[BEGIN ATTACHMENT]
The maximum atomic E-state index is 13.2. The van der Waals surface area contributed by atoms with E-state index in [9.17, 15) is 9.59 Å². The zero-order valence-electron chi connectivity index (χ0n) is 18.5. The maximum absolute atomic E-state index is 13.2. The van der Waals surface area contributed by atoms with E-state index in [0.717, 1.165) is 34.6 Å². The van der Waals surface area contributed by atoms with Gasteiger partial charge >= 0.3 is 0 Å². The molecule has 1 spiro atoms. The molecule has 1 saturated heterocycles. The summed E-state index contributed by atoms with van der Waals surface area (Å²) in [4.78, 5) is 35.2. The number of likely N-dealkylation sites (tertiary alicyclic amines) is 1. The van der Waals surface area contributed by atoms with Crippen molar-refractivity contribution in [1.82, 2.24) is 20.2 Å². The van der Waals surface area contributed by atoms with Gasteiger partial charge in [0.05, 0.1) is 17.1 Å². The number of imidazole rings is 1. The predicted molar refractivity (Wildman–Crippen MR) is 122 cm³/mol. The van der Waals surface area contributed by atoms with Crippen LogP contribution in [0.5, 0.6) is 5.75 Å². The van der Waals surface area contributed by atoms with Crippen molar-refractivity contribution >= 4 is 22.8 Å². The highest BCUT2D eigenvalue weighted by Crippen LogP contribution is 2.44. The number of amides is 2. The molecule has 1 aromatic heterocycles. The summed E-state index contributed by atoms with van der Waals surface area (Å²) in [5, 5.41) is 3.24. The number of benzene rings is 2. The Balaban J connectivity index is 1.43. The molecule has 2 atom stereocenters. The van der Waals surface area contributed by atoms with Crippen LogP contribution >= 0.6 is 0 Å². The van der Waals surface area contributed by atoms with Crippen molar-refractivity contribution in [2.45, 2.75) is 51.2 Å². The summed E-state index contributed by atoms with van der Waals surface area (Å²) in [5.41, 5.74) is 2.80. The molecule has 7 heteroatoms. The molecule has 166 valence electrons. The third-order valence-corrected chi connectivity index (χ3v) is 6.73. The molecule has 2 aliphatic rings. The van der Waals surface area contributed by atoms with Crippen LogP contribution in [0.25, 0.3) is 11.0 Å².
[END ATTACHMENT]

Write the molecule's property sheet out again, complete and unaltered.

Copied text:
The maximum atomic E-state index is 13.2. The van der Waals surface area contributed by atoms with E-state index in [9.17, 15) is 9.59 Å². The zero-order valence-electron chi connectivity index (χ0n) is 18.5. The maximum absolute atomic E-state index is 13.2. The van der Waals surface area contributed by atoms with E-state index in [0.717, 1.165) is 34.6 Å². The van der Waals surface area contributed by atoms with Gasteiger partial charge >= 0.3 is 0 Å². The molecule has 1 spiro atoms. The molecule has 1 saturated heterocycles. The summed E-state index contributed by atoms with van der Waals surface area (Å²) in [4.78, 5) is 35.2. The number of likely N-dealkylation sites (tertiary alicyclic amines) is 1. The van der Waals surface area contributed by atoms with Crippen molar-refractivity contribution in [1.82, 2.24) is 20.2 Å². The van der Waals surface area contributed by atoms with Gasteiger partial charge in [0.05, 0.1) is 17.1 Å². The number of imidazole rings is 1. The predicted molar refractivity (Wildman–Crippen MR) is 122 cm³/mol. The van der Waals surface area contributed by atoms with Crippen LogP contribution in [0.5, 0.6) is 5.75 Å². The van der Waals surface area contributed by atoms with Crippen molar-refractivity contribution >= 4 is 22.8 Å². The highest BCUT2D eigenvalue weighted by Crippen LogP contribution is 2.44. The number of amides is 2. The molecule has 1 aromatic heterocycles. The summed E-state index contributed by atoms with van der Waals surface area (Å²) in [5, 5.41) is 3.24. The number of benzene rings is 2. The Balaban J connectivity index is 1.43. The molecule has 2 atom stereocenters. The van der Waals surface area contributed by atoms with Crippen LogP contribution >= 0.6 is 0 Å². The van der Waals surface area contributed by atoms with Crippen molar-refractivity contribution in [2.45, 2.75) is 51.2 Å². The summed E-state index contributed by atoms with van der Waals surface area (Å²) in [5.41, 5.74) is 2.80. The molecule has 7 heteroatoms. The molecule has 166 valence electrons. The third-order valence-corrected chi connectivity index (χ3v) is 6.73. The molecule has 2 aliphatic rings. The van der Waals surface area contributed by atoms with Crippen LogP contribution in [0.25, 0.3) is 11.0 Å².